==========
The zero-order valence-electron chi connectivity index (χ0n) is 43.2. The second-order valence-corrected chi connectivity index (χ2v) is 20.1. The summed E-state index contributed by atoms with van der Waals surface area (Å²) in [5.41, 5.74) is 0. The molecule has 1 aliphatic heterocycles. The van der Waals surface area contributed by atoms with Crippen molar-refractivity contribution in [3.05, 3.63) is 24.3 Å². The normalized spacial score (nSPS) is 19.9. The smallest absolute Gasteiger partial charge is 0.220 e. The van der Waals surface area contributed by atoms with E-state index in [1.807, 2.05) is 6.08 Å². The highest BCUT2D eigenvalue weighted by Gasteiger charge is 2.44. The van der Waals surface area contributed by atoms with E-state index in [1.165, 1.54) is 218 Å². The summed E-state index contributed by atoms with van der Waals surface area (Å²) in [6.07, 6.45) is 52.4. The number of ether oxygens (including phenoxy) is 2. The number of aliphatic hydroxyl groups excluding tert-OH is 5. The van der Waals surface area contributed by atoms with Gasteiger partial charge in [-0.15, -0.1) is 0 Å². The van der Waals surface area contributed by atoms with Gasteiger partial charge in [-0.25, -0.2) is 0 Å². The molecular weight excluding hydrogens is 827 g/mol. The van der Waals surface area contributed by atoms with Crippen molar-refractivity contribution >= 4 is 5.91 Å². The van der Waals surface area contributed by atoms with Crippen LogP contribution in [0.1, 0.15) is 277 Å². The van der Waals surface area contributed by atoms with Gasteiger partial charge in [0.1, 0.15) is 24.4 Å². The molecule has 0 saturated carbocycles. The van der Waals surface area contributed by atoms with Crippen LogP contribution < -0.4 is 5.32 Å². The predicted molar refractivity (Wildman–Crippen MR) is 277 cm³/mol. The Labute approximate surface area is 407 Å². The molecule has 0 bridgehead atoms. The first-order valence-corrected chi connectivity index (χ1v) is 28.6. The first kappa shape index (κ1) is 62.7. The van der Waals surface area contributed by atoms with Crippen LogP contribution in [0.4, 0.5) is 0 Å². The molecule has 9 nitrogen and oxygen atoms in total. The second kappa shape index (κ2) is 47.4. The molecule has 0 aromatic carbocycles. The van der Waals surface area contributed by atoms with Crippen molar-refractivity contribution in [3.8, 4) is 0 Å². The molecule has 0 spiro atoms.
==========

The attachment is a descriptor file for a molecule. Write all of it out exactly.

The zero-order valence-electron chi connectivity index (χ0n) is 43.2. The second-order valence-corrected chi connectivity index (χ2v) is 20.1. The summed E-state index contributed by atoms with van der Waals surface area (Å²) in [5.41, 5.74) is 0. The molecule has 1 aliphatic heterocycles. The van der Waals surface area contributed by atoms with Crippen molar-refractivity contribution in [3.05, 3.63) is 24.3 Å². The normalized spacial score (nSPS) is 19.9. The smallest absolute Gasteiger partial charge is 0.220 e. The van der Waals surface area contributed by atoms with E-state index in [1.807, 2.05) is 6.08 Å². The highest BCUT2D eigenvalue weighted by Gasteiger charge is 2.44. The van der Waals surface area contributed by atoms with E-state index in [1.165, 1.54) is 218 Å². The summed E-state index contributed by atoms with van der Waals surface area (Å²) in [6.07, 6.45) is 52.4. The number of ether oxygens (including phenoxy) is 2. The number of aliphatic hydroxyl groups excluding tert-OH is 5. The van der Waals surface area contributed by atoms with Gasteiger partial charge in [-0.15, -0.1) is 0 Å². The van der Waals surface area contributed by atoms with Gasteiger partial charge in [-0.25, -0.2) is 0 Å². The molecular weight excluding hydrogens is 827 g/mol. The van der Waals surface area contributed by atoms with Crippen molar-refractivity contribution >= 4 is 5.91 Å². The van der Waals surface area contributed by atoms with Crippen LogP contribution in [0.1, 0.15) is 277 Å². The van der Waals surface area contributed by atoms with Gasteiger partial charge in [0.1, 0.15) is 24.4 Å². The molecule has 0 saturated carbocycles. The van der Waals surface area contributed by atoms with Crippen LogP contribution < -0.4 is 5.32 Å². The predicted molar refractivity (Wildman–Crippen MR) is 277 cm³/mol. The Labute approximate surface area is 407 Å². The molecule has 0 bridgehead atoms. The first-order valence-corrected chi connectivity index (χ1v) is 28.6. The first kappa shape index (κ1) is 62.7. The van der Waals surface area contributed by atoms with Crippen LogP contribution in [0.4, 0.5) is 0 Å². The molecule has 9 nitrogen and oxygen atoms in total. The second kappa shape index (κ2) is 47.4. The molecule has 0 aromatic carbocycles. The van der Waals surface area contributed by atoms with Crippen molar-refractivity contribution in [3.8, 4) is 0 Å². The molecule has 0 spiro atoms.